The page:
About 20 years ago, Barbara Bowden went to a unique boutique shop in Renton. The shop had some really pretty pins, but one pin caught her eye–a great, big sparkly teddy bear pin. It had lots of rhinestones on it and she thought it would look real pretty on a coat or a sweater to dress something up. Little did she know that that pin would stay with her forever.
This became Trial Bear, the pin she wears every time she goes to trial. Learn from Barbara Bowden firsthand about the story of Trial Bear.
The first time I wore Trial Bear was during a King County trial. And when I did, everyone got all excited and lit up about my little, diamond teddy bear. I didn’t start out wearing it every trial, but it soon became a habit. I felt safer with Trial Bear. I felt like I wasn’t alone. He was my “co-counsel.” And every time I’d go to trial, the judge would say, “Barbara, where’s Trial Bear today?”
Now, when I show up in court with Trial Bear on, everyone knows I’m going to trial.
Normally, I dress pretty casual. When I go to work, I go to work to work. I don’t worry so much if I don’t have my makeup, my hair, or a suit on. It’s not a requirement for me, and it hasn’t been for years.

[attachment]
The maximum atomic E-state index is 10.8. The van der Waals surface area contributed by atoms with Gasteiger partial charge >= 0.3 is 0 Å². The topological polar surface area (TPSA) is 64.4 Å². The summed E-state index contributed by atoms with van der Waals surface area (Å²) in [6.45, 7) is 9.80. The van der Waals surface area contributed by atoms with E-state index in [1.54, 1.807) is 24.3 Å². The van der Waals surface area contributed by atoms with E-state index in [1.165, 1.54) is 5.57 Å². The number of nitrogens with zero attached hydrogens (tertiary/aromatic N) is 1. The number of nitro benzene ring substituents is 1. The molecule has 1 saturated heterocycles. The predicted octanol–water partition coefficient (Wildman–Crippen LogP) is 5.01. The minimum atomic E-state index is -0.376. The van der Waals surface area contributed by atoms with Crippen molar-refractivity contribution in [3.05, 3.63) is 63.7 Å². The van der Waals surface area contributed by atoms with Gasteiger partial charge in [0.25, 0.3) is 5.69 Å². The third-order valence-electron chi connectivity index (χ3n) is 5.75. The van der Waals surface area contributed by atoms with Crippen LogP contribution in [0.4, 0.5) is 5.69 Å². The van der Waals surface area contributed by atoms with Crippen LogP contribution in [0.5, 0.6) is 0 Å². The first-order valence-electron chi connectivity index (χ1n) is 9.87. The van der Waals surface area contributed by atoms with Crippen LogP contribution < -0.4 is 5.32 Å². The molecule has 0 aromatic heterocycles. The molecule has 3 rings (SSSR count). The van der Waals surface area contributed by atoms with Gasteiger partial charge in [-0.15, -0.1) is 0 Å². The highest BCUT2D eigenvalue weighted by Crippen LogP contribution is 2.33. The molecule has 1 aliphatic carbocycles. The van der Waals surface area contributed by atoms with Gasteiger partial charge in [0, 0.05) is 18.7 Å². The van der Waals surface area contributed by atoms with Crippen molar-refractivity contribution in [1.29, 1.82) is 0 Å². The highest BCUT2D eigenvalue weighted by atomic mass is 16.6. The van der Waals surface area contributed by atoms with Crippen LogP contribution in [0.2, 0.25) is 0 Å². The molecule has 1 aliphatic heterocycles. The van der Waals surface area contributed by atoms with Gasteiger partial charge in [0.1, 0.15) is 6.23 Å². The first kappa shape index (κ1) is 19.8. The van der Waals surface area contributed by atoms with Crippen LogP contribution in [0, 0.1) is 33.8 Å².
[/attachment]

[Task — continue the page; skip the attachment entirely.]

When I do go to trial, though, I do the makeup and hair, I wear a nice suit and high heels, and of course, Trial Bear. When I dress like that and I walk into the courthouse, everyone asks me, “Barbara, you going to trial?” “Barbara, what’s going on?” “Barbara, where’s your trial today?
They know when I walk in the courthouse and I’ve got Trial Bear on, I’m all business. It gives my clients and I the confidence we need when heading to trial.
Trial Bear is apart of my history. Since my kids were born, I now do most of my criminal cases in Pierce County. When I’ll go back to King County, I still have judges ask me if I still have him or if he’s still around.
I once even had a juror in Pierce County ask me about him. One of them just stopped and asked me a question. She goes, “Where did you get that bear?” Everyone started laughing. I went to the whole jury and explained it to them, “This is Trial Bear. This is co‑counsel. We do things together.” It was pretty funny to say the least.
I’ve had to go back and replace Trial Bear, which was not an easy task. The boutique in Renton had closed down so I had to search the Internet, but it was worth it! While I have almost 30 years of experience now, along with the confidence that comes with it, I still wear him when I go to trial, and I probably will for the next 30 years.